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"Friends" Asking For Free Work

(127 Posts)
TheChandler Tue 18-Nov-14 07:30:07

Name-changed to avoid id.

I've been contacted 8 or 9 times in the last 6 months by friends/acquaintencies/DH's family asking for free advice/services relating to my job. Its really annoying. These requests usually come at weekends or evenings or, in the case of DH's family, on social visits ie when I'm relaxing.

Not only do I not want to give them free advice, because it inevitably involves sifting through the complex and often very personal details of their problem, it could get me into hot water professionally, as there are certain rules of engagement you should adhere to, not least for insurance purposes in case you get it wrong.

And its usually stuff they wouldn't bother paying for ie it doesn't bother them enough to actually pay for proper advice, but they obviously see me as a free source they can turn to at any time (quite often the requests come via FB). It puts me in a really embarrassing position, and I simply directed the last couple to websites where they could read material themselves which would give them the answers they wanted. I am now being called "stuck up" and a "snob" by these acquaintencies. I mean, seriously?

Any advice on ways of stopping these damned annoying requests for "freebies" coming through in the first place? Quite often I find myself being forced to be polite and give some very general comments, it wastes hours of my personal relaxation time and they inevitably don't act on it anyway.

bedraggledmumoftwo Tue 18-Nov-14 07:33:27

Could you say "sorry not my area?" i am an accountant but if someone asked me for tax advice i couldn't really help without researching.

Treaclepot Tue 18-Nov-14 07:35:22

I have the same, I have a mates rates and tell people that if they want they can book in, esp if they could potentially sue you!
, my mate is a GP they've had to accept that they will constantly be asked stuff, and when they don't want to they just 'oh shit I didn't realise I was still in clinic'

Altinkum Tue 18-Nov-14 07:35:39

Message withdrawn at poster's request.

TheChandler Tue 18-Nov-14 07:40:28

Yes I do say the "sorry, not my area thing" (and it usually isn't as I'm quite specialist now although obviously I've done all the general stuff), hence some of the snob remarks. (I actually had a really venomous personal attack on FB recently from a friend of a friend and I'm pretty sure refusing to do the "freebie" was related to this - too totally bizarre even to take seriously but I'm thinking "how on earth did I get involved in this?")

I've thought its maybe a way of bringing in business, but again, I'm specialist now, don't want this type of work, neither does my firm, and these acquainencies quite often start with the words "Can you do me a freebie"... offers of work tend to come in with the words "How much would you charge for"...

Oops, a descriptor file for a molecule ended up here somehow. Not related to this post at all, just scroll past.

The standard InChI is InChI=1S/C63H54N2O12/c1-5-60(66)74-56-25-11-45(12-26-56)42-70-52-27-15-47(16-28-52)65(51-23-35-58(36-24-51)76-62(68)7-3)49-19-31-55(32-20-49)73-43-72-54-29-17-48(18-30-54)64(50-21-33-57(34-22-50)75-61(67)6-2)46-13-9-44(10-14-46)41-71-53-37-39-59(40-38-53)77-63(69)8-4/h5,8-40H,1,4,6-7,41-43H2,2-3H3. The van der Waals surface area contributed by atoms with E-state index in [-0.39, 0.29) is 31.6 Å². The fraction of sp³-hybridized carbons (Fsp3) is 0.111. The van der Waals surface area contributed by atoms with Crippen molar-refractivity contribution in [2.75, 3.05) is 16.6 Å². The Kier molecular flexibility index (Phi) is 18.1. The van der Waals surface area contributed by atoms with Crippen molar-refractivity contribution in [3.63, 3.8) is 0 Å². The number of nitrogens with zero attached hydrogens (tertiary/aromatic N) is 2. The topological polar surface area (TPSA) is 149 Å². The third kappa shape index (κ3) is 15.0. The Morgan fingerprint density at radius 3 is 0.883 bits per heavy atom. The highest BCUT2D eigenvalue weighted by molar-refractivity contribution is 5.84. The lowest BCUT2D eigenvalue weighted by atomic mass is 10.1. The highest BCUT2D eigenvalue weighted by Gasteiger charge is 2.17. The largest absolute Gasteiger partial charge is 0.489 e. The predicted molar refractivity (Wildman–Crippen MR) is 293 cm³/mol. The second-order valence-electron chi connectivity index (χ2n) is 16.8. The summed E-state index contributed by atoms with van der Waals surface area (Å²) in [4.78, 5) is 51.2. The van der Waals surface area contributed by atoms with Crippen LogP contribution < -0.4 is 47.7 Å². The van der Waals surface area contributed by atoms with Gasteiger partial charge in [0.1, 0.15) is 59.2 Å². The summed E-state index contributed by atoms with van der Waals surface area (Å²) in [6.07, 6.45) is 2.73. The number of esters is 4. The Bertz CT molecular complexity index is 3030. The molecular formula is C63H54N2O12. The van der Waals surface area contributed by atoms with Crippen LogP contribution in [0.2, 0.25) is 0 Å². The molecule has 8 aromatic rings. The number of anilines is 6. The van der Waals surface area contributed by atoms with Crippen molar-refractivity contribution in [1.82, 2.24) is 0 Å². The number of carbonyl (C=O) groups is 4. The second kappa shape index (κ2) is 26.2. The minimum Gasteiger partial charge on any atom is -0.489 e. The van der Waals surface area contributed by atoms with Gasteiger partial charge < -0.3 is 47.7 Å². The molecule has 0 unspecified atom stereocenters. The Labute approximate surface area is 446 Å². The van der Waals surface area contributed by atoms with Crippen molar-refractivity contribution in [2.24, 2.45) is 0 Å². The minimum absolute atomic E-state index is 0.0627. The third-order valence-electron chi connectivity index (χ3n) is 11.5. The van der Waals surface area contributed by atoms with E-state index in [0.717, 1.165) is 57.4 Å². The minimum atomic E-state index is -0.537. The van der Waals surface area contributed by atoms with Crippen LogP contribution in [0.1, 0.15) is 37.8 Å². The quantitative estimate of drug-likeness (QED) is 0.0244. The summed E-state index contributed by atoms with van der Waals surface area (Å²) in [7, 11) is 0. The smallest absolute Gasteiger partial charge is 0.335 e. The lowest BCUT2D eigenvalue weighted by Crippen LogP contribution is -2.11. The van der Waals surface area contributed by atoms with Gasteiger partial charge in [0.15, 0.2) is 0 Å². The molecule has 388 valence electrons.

CerealMom Tue 18-Nov-14 07:46:36

OK, I'm going to assume you're a financial advisor/solicitor/accountant/architect type. Easiest way to avoid giving free advice is to either...

* Not respond over fb - ignore. Oh sorry, I don't read emails/fb late at night etc...

If you still get the rude comments then explain that you are not allowed to give advice other than through the correct channels - WORK ie ACCA accredited rather than ACA (own business). You are allowed to make this up ;-)

I used to get this all the time (finance).

purplemurple1 Tue 18-Nov-14 07:53:58

I normally just give a heart parsed response ans say I've not worked in that area but they could find info on web site x. Or just say I'm not insured and would lose my job if the info was wrong/ I'm not allowed to give freebies, blaming my employer. If they persist could you ask for a freebie back for the same value?

notagainffffffffs Tue 18-Nov-14 07:55:18

I get this alot, im a hairdresser and am constantly being asked to do little bits here and there in my own personal time. Very irritating.

EverythingsRunningAway Tue 18-Nov-14 08:05:30

How about just ignore the requests?

Like on FB - just don't respond.

I guess if it's face to face just say you can't help with that. But otherwise, just ignore the message.

EverythingsRunningAway Tue 18-Nov-14 08:06:57

Can you do me a freebie?

No, I don't do freebies.

TheChandler Tue 18-Nov-14 08:12:10

Yes, there are various ways of dealing with it, but I would prefer if people didn't ask in the first place. Its also pretty embarrassing to ignore a lengthy description of a personal problem sent to you on FB - and it is amazing the stuff people will tell you about their problem, without being asked, without being prompted, without even asking if its all right to send you it!